Suppliers of wintertime produce from Central America and the Caribbean are finding that in the economic downturn they have to lower prices in order to keep customers.
“Some of the things that you fought to hold pricing on some years ago, maybe you give a little bit,” said Jessie Capote, vice president of operations at J&C Enterprises, Miami, who imports from Costa Rica, Honduras and Panama.
“You are more flexible so you can meet people halfway on something that they couldn’t buy before or so they can buy something that they used to buy.”
Lou Kertesz, vice president of Fresh Quest Produce Inc., Pompano Beach, Fla., said that also means smoothing out price fluctuations.
“It’s better for demand when you have prices that are more stable and don’t have fluctuation or high prices,” he said. “Anytime in a tough economy you can keep prices stable, that has more benefits to it than it has negatives.”
Kertesz said that even though people have to eat, high prices to customers get passed on to consumers making tougher grocery choices, but he is hoping those choices are healthy ones.
“We are in health related industry. Food that we have is nutritious,” he said. “I would say it’s a recovering economy, but not necessarily a fully boosted one.”
Larry Leighton, president of Caribbean Fruit Connection Corp., Miami, said an added business challenge arises for suppliers intent on providing high quality, pricier products to customers who are willing to sacrifice quality for price.
“Not everybody is willing to buy on quality. They may go on price. So you tend to lose market share, particularly in this time,” he said. “You hear people say, ‘I have to buy on price. I have to compete.’”
Leighton said his shippers have put a tremendous amount of effort and energy into quality product selection and packing.
“On the other hand, maybe our price will be 5% higher than yams that are perhaps being processed and packed in facilities that have much lower overheads and may or may not weigh 40 pounds net,” he said. “The people you really want to work with are the people who also care for the same things.”
Mary Ostlund, director of marketing for Brooks Tropicals, Homestead, Fla., argued that tropicals — whether vegetables or fruit — are already priced at good values for consumers.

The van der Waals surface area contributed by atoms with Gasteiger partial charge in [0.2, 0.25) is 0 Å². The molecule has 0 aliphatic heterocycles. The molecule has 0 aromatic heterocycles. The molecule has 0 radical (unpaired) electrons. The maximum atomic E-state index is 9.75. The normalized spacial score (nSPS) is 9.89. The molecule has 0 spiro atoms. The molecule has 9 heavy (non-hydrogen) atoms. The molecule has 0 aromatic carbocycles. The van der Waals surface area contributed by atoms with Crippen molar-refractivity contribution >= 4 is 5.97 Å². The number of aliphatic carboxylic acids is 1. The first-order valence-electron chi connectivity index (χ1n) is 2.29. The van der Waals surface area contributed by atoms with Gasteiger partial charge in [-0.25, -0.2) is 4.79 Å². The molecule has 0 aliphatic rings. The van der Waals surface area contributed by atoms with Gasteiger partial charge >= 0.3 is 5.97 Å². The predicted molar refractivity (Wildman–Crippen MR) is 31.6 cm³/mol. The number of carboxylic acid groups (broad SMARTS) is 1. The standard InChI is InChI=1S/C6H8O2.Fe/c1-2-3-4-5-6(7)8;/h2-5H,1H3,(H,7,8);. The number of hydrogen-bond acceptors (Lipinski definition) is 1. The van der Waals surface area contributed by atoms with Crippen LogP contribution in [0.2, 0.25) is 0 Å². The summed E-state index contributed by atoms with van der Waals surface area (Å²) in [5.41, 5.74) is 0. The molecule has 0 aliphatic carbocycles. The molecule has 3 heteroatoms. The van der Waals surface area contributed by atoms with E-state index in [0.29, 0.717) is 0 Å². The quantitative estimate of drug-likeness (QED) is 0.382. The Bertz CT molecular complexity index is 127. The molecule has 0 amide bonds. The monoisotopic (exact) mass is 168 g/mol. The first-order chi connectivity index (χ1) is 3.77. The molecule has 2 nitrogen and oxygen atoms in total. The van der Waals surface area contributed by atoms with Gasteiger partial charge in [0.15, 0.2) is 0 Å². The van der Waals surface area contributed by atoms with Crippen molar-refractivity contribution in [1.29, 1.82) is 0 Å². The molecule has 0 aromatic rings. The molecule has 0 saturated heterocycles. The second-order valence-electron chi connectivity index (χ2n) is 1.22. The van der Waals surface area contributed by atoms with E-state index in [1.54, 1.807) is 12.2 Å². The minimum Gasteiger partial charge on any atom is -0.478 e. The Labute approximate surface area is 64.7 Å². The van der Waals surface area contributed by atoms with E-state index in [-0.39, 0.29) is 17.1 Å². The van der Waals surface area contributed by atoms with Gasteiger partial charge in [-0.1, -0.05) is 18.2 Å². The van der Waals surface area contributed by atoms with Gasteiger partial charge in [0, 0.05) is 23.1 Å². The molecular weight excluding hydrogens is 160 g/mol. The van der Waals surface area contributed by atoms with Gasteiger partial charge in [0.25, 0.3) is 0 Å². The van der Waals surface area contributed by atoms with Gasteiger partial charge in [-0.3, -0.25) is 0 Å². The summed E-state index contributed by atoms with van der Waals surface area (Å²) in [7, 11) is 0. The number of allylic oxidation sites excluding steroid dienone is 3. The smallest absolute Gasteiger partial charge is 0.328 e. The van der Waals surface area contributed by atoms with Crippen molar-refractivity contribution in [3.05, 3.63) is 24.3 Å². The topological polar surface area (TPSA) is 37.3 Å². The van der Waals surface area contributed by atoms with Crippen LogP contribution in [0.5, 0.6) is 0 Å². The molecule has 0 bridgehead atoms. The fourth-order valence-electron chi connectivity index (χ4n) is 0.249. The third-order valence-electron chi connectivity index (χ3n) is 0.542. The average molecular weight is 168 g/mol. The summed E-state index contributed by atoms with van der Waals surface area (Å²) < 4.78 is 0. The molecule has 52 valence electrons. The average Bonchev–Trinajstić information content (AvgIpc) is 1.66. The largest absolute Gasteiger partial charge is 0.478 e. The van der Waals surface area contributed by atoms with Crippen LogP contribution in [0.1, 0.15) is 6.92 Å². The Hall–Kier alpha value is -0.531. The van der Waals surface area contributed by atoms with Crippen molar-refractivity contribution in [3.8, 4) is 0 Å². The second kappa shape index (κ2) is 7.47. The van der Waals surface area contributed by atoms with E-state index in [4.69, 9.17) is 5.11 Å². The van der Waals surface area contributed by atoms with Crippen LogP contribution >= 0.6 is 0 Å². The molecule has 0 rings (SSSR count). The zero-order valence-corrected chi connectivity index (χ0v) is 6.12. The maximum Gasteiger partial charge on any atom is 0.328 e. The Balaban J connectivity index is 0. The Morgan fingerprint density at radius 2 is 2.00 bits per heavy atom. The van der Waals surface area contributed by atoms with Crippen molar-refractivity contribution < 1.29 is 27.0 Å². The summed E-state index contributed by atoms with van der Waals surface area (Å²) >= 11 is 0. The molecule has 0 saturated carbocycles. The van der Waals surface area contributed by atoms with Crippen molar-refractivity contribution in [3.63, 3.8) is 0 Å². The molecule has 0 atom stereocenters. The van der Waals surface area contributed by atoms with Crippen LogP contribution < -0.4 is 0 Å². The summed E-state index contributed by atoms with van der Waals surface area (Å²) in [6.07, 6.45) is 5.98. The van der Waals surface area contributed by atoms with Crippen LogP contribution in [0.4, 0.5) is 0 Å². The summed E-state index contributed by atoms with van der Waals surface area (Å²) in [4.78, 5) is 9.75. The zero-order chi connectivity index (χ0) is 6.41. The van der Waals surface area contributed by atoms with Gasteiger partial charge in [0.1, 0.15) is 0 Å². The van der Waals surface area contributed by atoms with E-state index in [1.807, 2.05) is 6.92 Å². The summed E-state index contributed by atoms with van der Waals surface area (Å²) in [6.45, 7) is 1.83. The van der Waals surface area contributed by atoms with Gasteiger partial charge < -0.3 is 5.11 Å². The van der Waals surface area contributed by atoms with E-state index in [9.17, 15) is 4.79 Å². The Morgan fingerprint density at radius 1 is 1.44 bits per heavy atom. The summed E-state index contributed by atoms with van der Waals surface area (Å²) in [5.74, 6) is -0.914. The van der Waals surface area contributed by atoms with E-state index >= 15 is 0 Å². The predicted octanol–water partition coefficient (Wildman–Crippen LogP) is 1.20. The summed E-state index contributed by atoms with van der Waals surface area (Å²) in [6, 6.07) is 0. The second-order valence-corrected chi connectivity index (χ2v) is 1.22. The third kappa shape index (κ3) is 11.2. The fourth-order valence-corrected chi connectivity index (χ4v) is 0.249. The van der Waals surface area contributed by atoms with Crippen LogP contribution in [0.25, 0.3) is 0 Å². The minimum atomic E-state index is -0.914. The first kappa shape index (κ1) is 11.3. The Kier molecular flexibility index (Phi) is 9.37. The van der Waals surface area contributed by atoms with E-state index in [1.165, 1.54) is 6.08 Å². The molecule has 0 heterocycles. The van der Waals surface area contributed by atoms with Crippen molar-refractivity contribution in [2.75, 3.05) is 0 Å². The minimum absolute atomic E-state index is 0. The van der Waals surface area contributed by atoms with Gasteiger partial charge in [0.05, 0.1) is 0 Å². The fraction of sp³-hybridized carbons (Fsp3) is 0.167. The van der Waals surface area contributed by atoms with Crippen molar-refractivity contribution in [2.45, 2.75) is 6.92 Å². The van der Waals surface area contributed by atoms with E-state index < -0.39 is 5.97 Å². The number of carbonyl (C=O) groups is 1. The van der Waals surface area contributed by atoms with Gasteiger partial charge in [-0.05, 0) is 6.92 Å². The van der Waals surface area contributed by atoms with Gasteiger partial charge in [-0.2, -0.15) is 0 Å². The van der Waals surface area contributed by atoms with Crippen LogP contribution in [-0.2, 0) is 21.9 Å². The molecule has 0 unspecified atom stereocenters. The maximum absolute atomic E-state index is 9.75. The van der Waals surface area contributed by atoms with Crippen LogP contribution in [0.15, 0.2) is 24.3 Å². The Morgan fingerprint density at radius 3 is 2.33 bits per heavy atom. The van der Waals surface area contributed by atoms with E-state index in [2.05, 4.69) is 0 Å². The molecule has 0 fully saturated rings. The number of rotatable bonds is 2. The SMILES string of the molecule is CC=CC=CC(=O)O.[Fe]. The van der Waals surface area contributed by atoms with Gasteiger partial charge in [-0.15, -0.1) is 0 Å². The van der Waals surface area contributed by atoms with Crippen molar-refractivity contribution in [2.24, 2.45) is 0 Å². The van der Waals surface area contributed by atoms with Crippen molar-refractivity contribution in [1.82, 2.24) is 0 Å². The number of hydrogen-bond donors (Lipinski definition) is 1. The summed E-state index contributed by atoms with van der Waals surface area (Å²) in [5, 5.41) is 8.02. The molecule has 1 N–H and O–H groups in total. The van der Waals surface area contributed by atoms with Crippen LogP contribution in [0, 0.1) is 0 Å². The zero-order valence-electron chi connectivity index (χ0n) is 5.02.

“Luckily, I think that people realize that a lot of tropicals are bargains,” she said. “For example, with Caribbean red papayas you get a lot of papaya for the buck, and Florida avocados are much larger and there is a lot of meat in those avocadoes. There’s a lot of bang for the buck.”
Larry Nienkerk, partner and general manager of Splendid Products LLC, Burlingame, Calif., said that at the recent National Mango Board meeting, the top discussion topic was the effect of the economy on consumer purchases of mangoes.
“It is pretty much intuitive that No. 1, mangoes are a relatively cheap piece of fruit most all of the year now,” he said. “It is usually a very good value fruit for the consumer, but, that being said, it’s difficult to get those people in the population who we would like to reach as new customers.”
Mangoes are not top of mind for consumers with limited disposable income, Nienkerk said, even though traditional customers realize its value.
Michael Warren, president of Central American Produce, Pompano Beach, points to value that comes from aesthetics and taste.
“We figure that if the melons look great and taste great, and they get in the stores at a price point that the consumers will feel good about buying it at, then (they) will also move great,” he said. “It’s a concerted effort always on the shipper’s part as well as the retailers working together to optimize the flow of fruit with the production that’s available.”
Warren said during his unscientific analysis of grocery carts in the produce section, melons are still a hot item.
“The consumer has choices when they are in the store, and certainly we are all expecting that people are watching their dollars right now,” he said. “So every trip to the store they may not be buying a melon. I like what I see. I see shopping carts going by with melons in the basket.”